San Bruno Voters to Determine Future Downtown Growth with Measure N
This article was originally published on October 30, 2014 on Streetsblog San Francisco.
By Andrew Boone
Last week, just two weeks before San Bruno voters choose whether or not to approve the Measure N ballot measure, city officials finally cleared the last legal hurdle for the measure, which would modify building height limits that voters set in 1977 with Ordinance 1284. That ordinance required a “town-hall type of hearing whereby experts, proponents, and opponents may be heard and questioned by voters,” so last Tuesday, a debate was held between San Bruno Mayor Jim Ruane and Peninsula Health Care District Board of Directors candidate Doug Radtke.
Ordinance 1284 limits all new building heights in San Bruno to 50 feet or three stories, caps residential zoning densities to those set forty years ago, and bans multi-story parking structures — unless a specific development project is approved by a majority of voters. If Measure N is approved, maximum building heights will increase to 90 feet (five stories) within one block of the new Caltrain station, to 70 feet along El Camino Real, to 65 feet along San Bruno and Huntington avenues, and to 55 feet along San Mateo Avenue. The measure would also repeal Ordinance 1284′s ban on multi-story parking structures, which will “help solve parking needs as the downtown becomes more vibrant and parking demand increases,” according to the city’s Measure N FAQ sheet.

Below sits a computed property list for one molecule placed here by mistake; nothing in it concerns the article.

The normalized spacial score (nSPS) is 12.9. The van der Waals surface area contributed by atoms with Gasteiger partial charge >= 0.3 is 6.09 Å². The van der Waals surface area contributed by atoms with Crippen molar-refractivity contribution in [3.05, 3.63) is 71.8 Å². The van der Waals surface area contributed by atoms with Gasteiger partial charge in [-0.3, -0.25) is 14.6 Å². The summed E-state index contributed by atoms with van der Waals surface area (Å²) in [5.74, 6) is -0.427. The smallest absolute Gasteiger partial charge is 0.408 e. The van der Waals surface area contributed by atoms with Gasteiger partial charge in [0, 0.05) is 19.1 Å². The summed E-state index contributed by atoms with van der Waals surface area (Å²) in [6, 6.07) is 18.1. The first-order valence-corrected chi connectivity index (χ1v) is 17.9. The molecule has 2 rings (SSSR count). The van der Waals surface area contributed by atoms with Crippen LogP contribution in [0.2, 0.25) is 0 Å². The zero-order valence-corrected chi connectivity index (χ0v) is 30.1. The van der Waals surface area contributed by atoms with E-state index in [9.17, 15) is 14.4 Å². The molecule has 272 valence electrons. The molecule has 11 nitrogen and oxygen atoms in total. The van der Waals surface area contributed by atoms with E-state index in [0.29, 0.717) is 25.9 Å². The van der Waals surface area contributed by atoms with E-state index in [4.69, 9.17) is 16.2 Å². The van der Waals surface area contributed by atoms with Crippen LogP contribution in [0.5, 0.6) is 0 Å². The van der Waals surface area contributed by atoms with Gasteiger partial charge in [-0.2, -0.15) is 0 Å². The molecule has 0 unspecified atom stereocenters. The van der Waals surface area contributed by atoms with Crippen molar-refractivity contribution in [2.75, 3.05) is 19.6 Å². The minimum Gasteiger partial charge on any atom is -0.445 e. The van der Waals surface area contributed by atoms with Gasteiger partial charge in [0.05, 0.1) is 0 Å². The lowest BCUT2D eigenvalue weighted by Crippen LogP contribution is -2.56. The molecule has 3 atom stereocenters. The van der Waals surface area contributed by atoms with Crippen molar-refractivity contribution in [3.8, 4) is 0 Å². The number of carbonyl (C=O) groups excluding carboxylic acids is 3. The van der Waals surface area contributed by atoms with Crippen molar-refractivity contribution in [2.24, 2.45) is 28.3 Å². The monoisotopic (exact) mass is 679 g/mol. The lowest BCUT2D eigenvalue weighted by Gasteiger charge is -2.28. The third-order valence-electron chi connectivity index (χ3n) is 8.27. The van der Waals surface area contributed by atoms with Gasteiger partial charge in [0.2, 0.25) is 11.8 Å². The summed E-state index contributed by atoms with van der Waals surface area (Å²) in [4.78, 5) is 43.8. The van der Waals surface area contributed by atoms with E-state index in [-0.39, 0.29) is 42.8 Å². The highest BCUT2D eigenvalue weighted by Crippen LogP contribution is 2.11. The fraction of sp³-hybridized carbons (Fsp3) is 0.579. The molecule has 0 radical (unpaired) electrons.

City planners say the higher building heights and residential densities specified in Measure N are critical to implement San Bruno’s Transit Corridors Plan, which aims to enable the development, over the next 20 years, of a higher-density residential and commercial area within walking distance of the city’s new Caltrain station. The station was reconstructed half a mile north of its isolated former location at Sylvan Avenue, opening in April as an elevated structure at the intersection of the city’s two main streets, San Mateo and San Bruno avenues.
“We expect full build-out to result in 4,000 additional jobs, 2,400 of which are a direct result of passing Measure N,” said Ruane, quoting a fiscal and economic impact report authored by consulting firm Economic & Planning Systems. “It would increase the population by 3,784 in the Transit Corridors Area, [with] Measure N accounting for 1,558.”
This means that over the plan’s 20-year time frame, Measure N would result in 120 more jobs and 78 more new residents per year. “But we have to make it attractive for developers to come in here, if you want to clean a lot of the downtown up,” said Mayor Ruane.
Radtke, who represented the opposition to Measure N at the city-hosted debate, said that the additional development allowed by the measure will raise living expenses for current residents, and raised the specter of anticipated downtown developments drawing outsiders to the town.
“Single-family homes are bastions of the middle class. Catering to [potential office tenants] YouTube and Walmart is basically going to end that era. It’s going to be the tech class — San Franciscans, not San Brunans,” said Radtke. “Property values will go up, and with that comes increased costs… It throws the residents of San Bruno pretty much under the bus.” Radtke did not note that over 40 percent of San Brunans live in multi-family houses, and did not offer foolproof methods that would keep “the tech class” out of a town that straddles all four major transportation arteries between San Francisco and Silicon Valley.
The Daily Journal endorsed Measure N in an editorial last month. “San Bruno, and the rest of the Peninsula, was a far different place in 1977,” wrote the newspaper, referring to the year Ordinance 1284 was passed by voters. “San Bruno is stuck with an old set of rules that prohibit many new opportunities from coming to the city.” The San Bruno Chamber of Commerce, San Mateo County Housing Leadership Council, and Greenbelt Alliance are also among the groups urging San Bruno residents to vote Yes on Measure N.